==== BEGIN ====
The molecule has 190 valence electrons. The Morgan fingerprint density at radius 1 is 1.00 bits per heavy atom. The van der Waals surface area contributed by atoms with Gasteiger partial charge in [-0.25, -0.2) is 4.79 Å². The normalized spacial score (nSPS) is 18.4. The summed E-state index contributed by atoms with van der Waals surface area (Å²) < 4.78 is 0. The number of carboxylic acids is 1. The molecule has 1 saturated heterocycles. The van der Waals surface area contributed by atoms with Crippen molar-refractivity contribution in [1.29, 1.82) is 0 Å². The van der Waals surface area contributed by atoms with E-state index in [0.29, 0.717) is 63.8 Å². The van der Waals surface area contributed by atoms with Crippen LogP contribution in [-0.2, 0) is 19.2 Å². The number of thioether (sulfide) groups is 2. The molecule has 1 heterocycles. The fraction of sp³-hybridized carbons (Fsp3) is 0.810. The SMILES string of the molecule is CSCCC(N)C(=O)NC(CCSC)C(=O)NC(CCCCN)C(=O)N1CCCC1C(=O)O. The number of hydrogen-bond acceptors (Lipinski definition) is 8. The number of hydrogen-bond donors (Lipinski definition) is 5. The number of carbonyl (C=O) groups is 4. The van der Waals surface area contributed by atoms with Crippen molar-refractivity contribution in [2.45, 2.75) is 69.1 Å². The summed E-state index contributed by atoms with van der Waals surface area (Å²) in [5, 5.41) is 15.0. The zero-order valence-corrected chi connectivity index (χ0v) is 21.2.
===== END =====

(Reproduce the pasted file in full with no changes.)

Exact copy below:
The molecule has 190 valence electrons. The Morgan fingerprint density at radius 1 is 1.00 bits per heavy atom. The van der Waals surface area contributed by atoms with Gasteiger partial charge in [-0.25, -0.2) is 4.79 Å². The normalized spacial score (nSPS) is 18.4. The summed E-state index contributed by atoms with van der Waals surface area (Å²) < 4.78 is 0. The number of carboxylic acids is 1. The molecule has 1 saturated heterocycles. The van der Waals surface area contributed by atoms with Crippen molar-refractivity contribution in [1.29, 1.82) is 0 Å². The van der Waals surface area contributed by atoms with E-state index in [0.29, 0.717) is 63.8 Å². The van der Waals surface area contributed by atoms with Crippen LogP contribution in [-0.2, 0) is 19.2 Å². The number of thioether (sulfide) groups is 2. The molecule has 1 heterocycles. The fraction of sp³-hybridized carbons (Fsp3) is 0.810. The SMILES string of the molecule is CSCCC(N)C(=O)NC(CCSC)C(=O)NC(CCCCN)C(=O)N1CCCC1C(=O)O. The number of hydrogen-bond acceptors (Lipinski definition) is 8. The number of hydrogen-bond donors (Lipinski definition) is 5. The number of carbonyl (C=O) groups is 4. The van der Waals surface area contributed by atoms with Crippen molar-refractivity contribution in [2.45, 2.75) is 69.1 Å². The summed E-state index contributed by atoms with van der Waals surface area (Å²) in [5, 5.41) is 15.0. The zero-order valence-corrected chi connectivity index (χ0v) is 21.2.